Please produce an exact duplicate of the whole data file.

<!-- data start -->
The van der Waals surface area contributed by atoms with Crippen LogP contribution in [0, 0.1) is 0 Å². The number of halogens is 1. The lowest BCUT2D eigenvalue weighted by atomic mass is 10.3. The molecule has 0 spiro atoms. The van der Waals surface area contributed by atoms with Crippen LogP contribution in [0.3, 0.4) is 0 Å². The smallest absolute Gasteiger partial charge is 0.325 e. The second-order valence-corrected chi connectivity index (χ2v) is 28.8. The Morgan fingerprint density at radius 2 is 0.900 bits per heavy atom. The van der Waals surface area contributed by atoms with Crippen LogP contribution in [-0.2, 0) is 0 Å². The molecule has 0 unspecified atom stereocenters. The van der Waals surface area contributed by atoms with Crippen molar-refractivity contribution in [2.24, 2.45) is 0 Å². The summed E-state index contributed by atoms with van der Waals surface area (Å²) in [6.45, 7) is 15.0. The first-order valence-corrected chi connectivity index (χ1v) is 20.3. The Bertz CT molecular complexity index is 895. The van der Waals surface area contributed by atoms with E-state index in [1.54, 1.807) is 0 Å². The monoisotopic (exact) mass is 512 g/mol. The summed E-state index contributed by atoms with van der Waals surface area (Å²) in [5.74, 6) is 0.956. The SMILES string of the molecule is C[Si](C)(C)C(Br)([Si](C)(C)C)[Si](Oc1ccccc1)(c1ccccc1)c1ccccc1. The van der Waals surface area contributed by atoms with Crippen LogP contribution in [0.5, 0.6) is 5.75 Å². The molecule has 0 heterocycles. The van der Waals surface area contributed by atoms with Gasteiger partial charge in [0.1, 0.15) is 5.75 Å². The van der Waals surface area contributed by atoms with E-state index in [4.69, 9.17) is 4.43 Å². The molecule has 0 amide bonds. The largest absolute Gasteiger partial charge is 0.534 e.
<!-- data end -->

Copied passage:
The van der Waals surface area contributed by atoms with Crippen LogP contribution in [0, 0.1) is 0 Å². The number of halogens is 1. The lowest BCUT2D eigenvalue weighted by atomic mass is 10.3. The molecule has 0 spiro atoms. The van der Waals surface area contributed by atoms with Crippen LogP contribution in [0.3, 0.4) is 0 Å². The smallest absolute Gasteiger partial charge is 0.325 e. The second-order valence-corrected chi connectivity index (χ2v) is 28.8. The Morgan fingerprint density at radius 2 is 0.900 bits per heavy atom. The van der Waals surface area contributed by atoms with Crippen LogP contribution in [-0.2, 0) is 0 Å². The molecule has 0 unspecified atom stereocenters. The van der Waals surface area contributed by atoms with Crippen molar-refractivity contribution in [2.24, 2.45) is 0 Å². The summed E-state index contributed by atoms with van der Waals surface area (Å²) in [6.45, 7) is 15.0. The first-order valence-corrected chi connectivity index (χ1v) is 20.3. The Bertz CT molecular complexity index is 895. The van der Waals surface area contributed by atoms with E-state index in [1.54, 1.807) is 0 Å². The monoisotopic (exact) mass is 512 g/mol. The summed E-state index contributed by atoms with van der Waals surface area (Å²) in [5.74, 6) is 0.956. The SMILES string of the molecule is C[Si](C)(C)C(Br)([Si](C)(C)C)[Si](Oc1ccccc1)(c1ccccc1)c1ccccc1. The van der Waals surface area contributed by atoms with Crippen LogP contribution in [0.5, 0.6) is 5.75 Å². The molecule has 0 heterocycles. The van der Waals surface area contributed by atoms with Gasteiger partial charge in [0.1, 0.15) is 5.75 Å². The van der Waals surface area contributed by atoms with E-state index in [4.69, 9.17) is 4.43 Å². The molecule has 0 amide bonds. The largest absolute Gasteiger partial charge is 0.534 e.